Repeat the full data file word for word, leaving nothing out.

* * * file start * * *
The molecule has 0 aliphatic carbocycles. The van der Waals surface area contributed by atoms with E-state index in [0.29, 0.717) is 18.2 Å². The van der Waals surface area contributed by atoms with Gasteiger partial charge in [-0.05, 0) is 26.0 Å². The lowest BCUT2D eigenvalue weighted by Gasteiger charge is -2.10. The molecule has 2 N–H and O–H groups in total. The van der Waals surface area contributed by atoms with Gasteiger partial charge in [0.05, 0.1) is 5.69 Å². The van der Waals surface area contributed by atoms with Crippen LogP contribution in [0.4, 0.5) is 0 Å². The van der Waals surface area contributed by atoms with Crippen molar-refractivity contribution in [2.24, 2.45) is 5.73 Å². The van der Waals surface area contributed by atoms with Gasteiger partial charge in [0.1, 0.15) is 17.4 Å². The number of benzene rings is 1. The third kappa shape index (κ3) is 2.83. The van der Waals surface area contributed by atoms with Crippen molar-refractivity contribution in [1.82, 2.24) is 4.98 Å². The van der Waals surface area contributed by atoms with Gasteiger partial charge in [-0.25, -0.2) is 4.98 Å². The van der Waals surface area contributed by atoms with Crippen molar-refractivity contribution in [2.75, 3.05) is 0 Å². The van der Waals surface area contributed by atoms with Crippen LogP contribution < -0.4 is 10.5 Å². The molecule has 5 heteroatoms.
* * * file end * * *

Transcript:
The molecule has 0 aliphatic carbocycles. The van der Waals surface area contributed by atoms with E-state index in [0.29, 0.717) is 18.2 Å². The van der Waals surface area contributed by atoms with Gasteiger partial charge in [-0.05, 0) is 26.0 Å². The lowest BCUT2D eigenvalue weighted by Gasteiger charge is -2.10. The molecule has 2 N–H and O–H groups in total. The van der Waals surface area contributed by atoms with Gasteiger partial charge in [0.05, 0.1) is 5.69 Å². The van der Waals surface area contributed by atoms with Crippen LogP contribution in [0.4, 0.5) is 0 Å². The van der Waals surface area contributed by atoms with Crippen molar-refractivity contribution in [2.24, 2.45) is 5.73 Å². The van der Waals surface area contributed by atoms with Gasteiger partial charge in [0.1, 0.15) is 17.4 Å². The number of benzene rings is 1. The third kappa shape index (κ3) is 2.83. The van der Waals surface area contributed by atoms with Crippen molar-refractivity contribution in [1.82, 2.24) is 4.98 Å². The van der Waals surface area contributed by atoms with Gasteiger partial charge in [-0.25, -0.2) is 4.98 Å². The van der Waals surface area contributed by atoms with Crippen molar-refractivity contribution in [2.75, 3.05) is 0 Å². The van der Waals surface area contributed by atoms with Crippen LogP contribution < -0.4 is 10.5 Å². The molecule has 5 heteroatoms.